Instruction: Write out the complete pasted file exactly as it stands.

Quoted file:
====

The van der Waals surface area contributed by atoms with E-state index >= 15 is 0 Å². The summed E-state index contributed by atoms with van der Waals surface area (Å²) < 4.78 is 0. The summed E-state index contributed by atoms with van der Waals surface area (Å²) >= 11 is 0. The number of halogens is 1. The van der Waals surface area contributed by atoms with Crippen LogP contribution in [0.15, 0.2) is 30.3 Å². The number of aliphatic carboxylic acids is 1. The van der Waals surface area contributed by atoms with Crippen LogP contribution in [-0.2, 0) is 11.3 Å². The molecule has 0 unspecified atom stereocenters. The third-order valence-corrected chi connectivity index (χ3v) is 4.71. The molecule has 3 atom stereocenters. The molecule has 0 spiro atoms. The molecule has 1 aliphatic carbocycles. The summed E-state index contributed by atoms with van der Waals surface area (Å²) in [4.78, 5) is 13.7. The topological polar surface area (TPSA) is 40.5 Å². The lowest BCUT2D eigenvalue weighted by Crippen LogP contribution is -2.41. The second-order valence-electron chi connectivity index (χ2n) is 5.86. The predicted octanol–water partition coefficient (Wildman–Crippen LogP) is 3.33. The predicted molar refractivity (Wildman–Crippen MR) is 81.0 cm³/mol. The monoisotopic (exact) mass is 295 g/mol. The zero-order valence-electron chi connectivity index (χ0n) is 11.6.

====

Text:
The van der Waals surface area contributed by atoms with E-state index >= 15 is 0 Å². The summed E-state index contributed by atoms with van der Waals surface area (Å²) < 4.78 is 0. The summed E-state index contributed by atoms with van der Waals surface area (Å²) >= 11 is 0. The number of halogens is 1. The van der Waals surface area contributed by atoms with Crippen LogP contribution in [0.15, 0.2) is 30.3 Å². The number of aliphatic carboxylic acids is 1. The van der Waals surface area contributed by atoms with Crippen LogP contribution in [-0.2, 0) is 11.3 Å². The molecule has 0 unspecified atom stereocenters. The third-order valence-corrected chi connectivity index (χ3v) is 4.71. The molecule has 3 atom stereocenters. The molecule has 0 spiro atoms. The molecule has 1 aliphatic carbocycles. The summed E-state index contributed by atoms with van der Waals surface area (Å²) in [4.78, 5) is 13.7. The topological polar surface area (TPSA) is 40.5 Å². The lowest BCUT2D eigenvalue weighted by Crippen LogP contribution is -2.41. The second-order valence-electron chi connectivity index (χ2n) is 5.86. The predicted octanol–water partition coefficient (Wildman–Crippen LogP) is 3.33. The predicted molar refractivity (Wildman–Crippen MR) is 81.0 cm³/mol. The monoisotopic (exact) mass is 295 g/mol. The zero-order valence-electron chi connectivity index (χ0n) is 11.6.